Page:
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Erika Watson
is In Wild Air


Plant Defence

Plant defence is totally rad.

Mechanical defence is pretty easy to follow - waxy layers on the plant reduce water loss, but they also block entry from pathogenic fungi and bacteria. The other types of defences are secondary metabolites, either pre-existing as a deterrent such as with Constitutive Defence (think pungent mints, eucalypts etc.) or induced after an attack as in the case of Induced Systemic Response (ISR) which makes the plant unattractive to consume (by insects, herbivores, or pathogens). ISR can build the defence compound in the plant, protecting it from future attack or signal to different parts of the plant to become resistant to attack. They can even produce chemicals that attract predators to the pathogen!

Generally speaking, there are a great variety of compounds that are divided into 3 main groups -
  • terpenes - a good example is pyrethrum in chrysanthemum flowers, used in organic farming as an insecticide)
  • phenolics - an interesting note about these is that some are released from the roots into the soil deterring other plants from growing there to compete with it (commonly seen with pine trees), this is known as allelopathy
  • and finally nitrogen-containing compounds such as alkaloids have a strong effect on vertebrate animals. Well known ones include morphine, codeine, nicotine, and cocaine.
More information about plant defence can be found in geeky textbooks, such as my favourite - Plant Physiology, by Taiz & Zeiger (Chapter 13).


Aunt Beryl

"Do unto others as you would have them do unto you".

A classic.

Both Great Aunt Beryl and my own mum would say this to me, along with others such as - "He who hesitates is lost" or (to contradict that) "Only devils go where angels do not dare to tread".

My Great Aunt grew up with 11 other siblings in a small hessian and tin house during the depression. She lost many brothers in the war and worked on a factory line until she retired. Despite her humble beginnings she owned 2 small houses. With my Great Grandmother she helped raise both my mum and her sister, and over the years delivered many lessons that I never really understood the importance of until later in life. This one in particular I try to hold onto as a reminder to give out what you wish to receive. Often people are caught up with treating people the way they are treated, a reaction rather than an action, which I guess removes accountability and can validate resentment. An eye for an eye. I find that I need to regularly remind myself that if I treat other people and the environment the way that I want to be treated, then I will feel I can live a more fair life, even if I know that life isn’t fair. Sometimes this is really hard, because sweet retribution is, well, sweet.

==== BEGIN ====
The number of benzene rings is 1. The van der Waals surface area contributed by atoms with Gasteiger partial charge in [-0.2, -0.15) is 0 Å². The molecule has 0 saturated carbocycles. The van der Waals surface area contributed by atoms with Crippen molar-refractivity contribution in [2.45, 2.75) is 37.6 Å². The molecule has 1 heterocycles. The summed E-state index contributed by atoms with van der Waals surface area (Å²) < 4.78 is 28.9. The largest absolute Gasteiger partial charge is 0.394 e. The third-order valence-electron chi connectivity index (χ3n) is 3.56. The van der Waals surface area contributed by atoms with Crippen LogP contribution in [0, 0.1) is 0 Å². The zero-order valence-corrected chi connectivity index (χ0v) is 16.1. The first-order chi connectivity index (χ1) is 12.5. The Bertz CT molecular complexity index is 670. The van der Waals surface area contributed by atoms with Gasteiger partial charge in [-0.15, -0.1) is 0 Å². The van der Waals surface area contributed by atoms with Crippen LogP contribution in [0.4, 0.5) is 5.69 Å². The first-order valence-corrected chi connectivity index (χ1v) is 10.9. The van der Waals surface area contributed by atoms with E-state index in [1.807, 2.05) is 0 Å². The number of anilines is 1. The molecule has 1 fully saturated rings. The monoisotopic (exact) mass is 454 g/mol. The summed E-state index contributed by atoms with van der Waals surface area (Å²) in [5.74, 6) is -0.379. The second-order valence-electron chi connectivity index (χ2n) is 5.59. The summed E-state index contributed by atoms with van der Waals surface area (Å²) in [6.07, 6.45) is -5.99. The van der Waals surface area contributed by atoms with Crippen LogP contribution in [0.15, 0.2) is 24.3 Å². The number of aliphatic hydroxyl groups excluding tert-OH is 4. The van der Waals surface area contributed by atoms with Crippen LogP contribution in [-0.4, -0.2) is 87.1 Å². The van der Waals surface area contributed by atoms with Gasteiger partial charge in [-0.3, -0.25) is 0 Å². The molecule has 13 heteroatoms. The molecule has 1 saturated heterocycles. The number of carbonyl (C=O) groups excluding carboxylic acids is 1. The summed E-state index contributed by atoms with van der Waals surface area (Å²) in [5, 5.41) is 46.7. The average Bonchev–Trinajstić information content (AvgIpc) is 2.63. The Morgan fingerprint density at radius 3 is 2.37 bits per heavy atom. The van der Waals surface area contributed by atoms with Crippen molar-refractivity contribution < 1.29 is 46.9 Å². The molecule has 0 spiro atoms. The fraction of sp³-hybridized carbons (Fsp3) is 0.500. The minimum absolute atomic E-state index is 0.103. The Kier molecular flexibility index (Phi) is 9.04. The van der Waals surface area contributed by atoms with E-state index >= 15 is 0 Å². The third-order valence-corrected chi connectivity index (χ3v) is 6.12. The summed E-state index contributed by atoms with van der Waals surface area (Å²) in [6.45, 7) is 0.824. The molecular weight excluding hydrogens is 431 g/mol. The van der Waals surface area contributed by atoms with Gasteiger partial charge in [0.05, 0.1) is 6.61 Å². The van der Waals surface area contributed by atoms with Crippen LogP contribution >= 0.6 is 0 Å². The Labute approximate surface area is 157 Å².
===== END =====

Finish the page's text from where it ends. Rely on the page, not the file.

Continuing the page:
The Scent of The Bush

A simple idea, yet I’m finding it very difficult to explain. Go for a walk in the bush. Close your eyes and breathe in the atmosphere.

After rain it is clean, oxygenated and fresh; the blossoms are smacked and fragrant; the earth smells sweet, and dustless. Blurring droplets off Banskia onto soggy moss.

On hot dry days, it is like an oil burner out of water. A hot candle licks the bottom of the bowl, the fumes burn off and fill “the room” like a distant reminder moisture. It is astringent and familiar and lasting. It is almost sharp, getting you in the eyes as flowers and cones crack like glass. The smell rings in your ears like cicada rain.